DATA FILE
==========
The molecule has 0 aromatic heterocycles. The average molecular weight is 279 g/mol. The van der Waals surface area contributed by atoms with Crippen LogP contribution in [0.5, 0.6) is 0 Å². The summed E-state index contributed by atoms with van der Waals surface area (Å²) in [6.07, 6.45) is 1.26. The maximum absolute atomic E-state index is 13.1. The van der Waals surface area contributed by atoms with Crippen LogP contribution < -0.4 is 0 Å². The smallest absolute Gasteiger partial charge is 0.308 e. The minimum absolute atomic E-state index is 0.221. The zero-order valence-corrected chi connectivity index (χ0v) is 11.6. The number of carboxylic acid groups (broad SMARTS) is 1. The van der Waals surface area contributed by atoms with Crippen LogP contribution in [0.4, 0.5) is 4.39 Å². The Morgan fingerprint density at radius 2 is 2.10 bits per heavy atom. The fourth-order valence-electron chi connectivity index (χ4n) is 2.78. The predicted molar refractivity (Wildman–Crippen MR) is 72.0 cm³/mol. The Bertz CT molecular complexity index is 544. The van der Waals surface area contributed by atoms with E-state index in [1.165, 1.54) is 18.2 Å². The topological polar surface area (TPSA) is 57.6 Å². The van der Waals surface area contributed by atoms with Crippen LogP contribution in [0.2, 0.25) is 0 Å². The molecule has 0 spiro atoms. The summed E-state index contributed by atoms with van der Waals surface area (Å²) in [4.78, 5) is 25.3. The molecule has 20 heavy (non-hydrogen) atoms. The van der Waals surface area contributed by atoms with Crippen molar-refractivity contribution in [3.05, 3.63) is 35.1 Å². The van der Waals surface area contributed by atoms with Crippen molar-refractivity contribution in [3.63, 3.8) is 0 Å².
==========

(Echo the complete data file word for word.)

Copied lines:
The molecule has 0 aromatic heterocycles. The average molecular weight is 279 g/mol. The van der Waals surface area contributed by atoms with Crippen LogP contribution in [0.5, 0.6) is 0 Å². The summed E-state index contributed by atoms with van der Waals surface area (Å²) in [6.07, 6.45) is 1.26. The maximum absolute atomic E-state index is 13.1. The van der Waals surface area contributed by atoms with Crippen LogP contribution < -0.4 is 0 Å². The smallest absolute Gasteiger partial charge is 0.308 e. The minimum absolute atomic E-state index is 0.221. The zero-order valence-corrected chi connectivity index (χ0v) is 11.6. The number of carboxylic acid groups (broad SMARTS) is 1. The van der Waals surface area contributed by atoms with Crippen LogP contribution in [0.4, 0.5) is 4.39 Å². The Morgan fingerprint density at radius 2 is 2.10 bits per heavy atom. The fourth-order valence-electron chi connectivity index (χ4n) is 2.78. The predicted molar refractivity (Wildman–Crippen MR) is 72.0 cm³/mol. The Bertz CT molecular complexity index is 544. The van der Waals surface area contributed by atoms with E-state index in [1.165, 1.54) is 18.2 Å². The topological polar surface area (TPSA) is 57.6 Å². The van der Waals surface area contributed by atoms with Crippen LogP contribution in [0.2, 0.25) is 0 Å². The molecule has 0 spiro atoms. The summed E-state index contributed by atoms with van der Waals surface area (Å²) in [4.78, 5) is 25.3. The molecule has 20 heavy (non-hydrogen) atoms. The van der Waals surface area contributed by atoms with Crippen molar-refractivity contribution in [3.05, 3.63) is 35.1 Å². The van der Waals surface area contributed by atoms with Crippen molar-refractivity contribution in [3.63, 3.8) is 0 Å².